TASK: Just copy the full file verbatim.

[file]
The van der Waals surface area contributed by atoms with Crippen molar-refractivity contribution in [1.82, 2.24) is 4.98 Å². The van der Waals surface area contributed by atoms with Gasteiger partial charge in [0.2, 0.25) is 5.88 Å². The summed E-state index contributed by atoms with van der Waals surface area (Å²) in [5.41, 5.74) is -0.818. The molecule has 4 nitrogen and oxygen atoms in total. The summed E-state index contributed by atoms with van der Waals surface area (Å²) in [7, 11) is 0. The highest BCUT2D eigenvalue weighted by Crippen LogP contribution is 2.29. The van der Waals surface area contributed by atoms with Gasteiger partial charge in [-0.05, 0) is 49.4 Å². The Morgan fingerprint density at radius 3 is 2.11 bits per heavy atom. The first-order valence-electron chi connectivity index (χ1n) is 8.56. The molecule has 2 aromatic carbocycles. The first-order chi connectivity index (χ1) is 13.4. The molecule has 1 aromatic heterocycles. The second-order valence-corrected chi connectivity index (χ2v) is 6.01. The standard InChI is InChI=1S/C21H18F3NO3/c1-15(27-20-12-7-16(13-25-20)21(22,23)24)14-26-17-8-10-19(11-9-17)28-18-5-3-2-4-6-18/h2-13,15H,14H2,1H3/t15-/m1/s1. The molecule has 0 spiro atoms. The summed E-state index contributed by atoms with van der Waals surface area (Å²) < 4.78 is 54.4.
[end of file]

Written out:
The van der Waals surface area contributed by atoms with Crippen molar-refractivity contribution in [1.82, 2.24) is 4.98 Å². The van der Waals surface area contributed by atoms with Gasteiger partial charge in [0.2, 0.25) is 5.88 Å². The summed E-state index contributed by atoms with van der Waals surface area (Å²) in [5.41, 5.74) is -0.818. The molecule has 4 nitrogen and oxygen atoms in total. The summed E-state index contributed by atoms with van der Waals surface area (Å²) in [7, 11) is 0. The highest BCUT2D eigenvalue weighted by Crippen LogP contribution is 2.29. The van der Waals surface area contributed by atoms with Gasteiger partial charge in [-0.05, 0) is 49.4 Å². The Morgan fingerprint density at radius 3 is 2.11 bits per heavy atom. The first-order valence-electron chi connectivity index (χ1n) is 8.56. The molecule has 2 aromatic carbocycles. The first-order chi connectivity index (χ1) is 13.4. The molecule has 1 aromatic heterocycles. The second-order valence-corrected chi connectivity index (χ2v) is 6.01. The standard InChI is InChI=1S/C21H18F3NO3/c1-15(27-20-12-7-16(13-25-20)21(22,23)24)14-26-17-8-10-19(11-9-17)28-18-5-3-2-4-6-18/h2-13,15H,14H2,1H3/t15-/m1/s1. The molecule has 0 spiro atoms. The summed E-state index contributed by atoms with van der Waals surface area (Å²) < 4.78 is 54.4.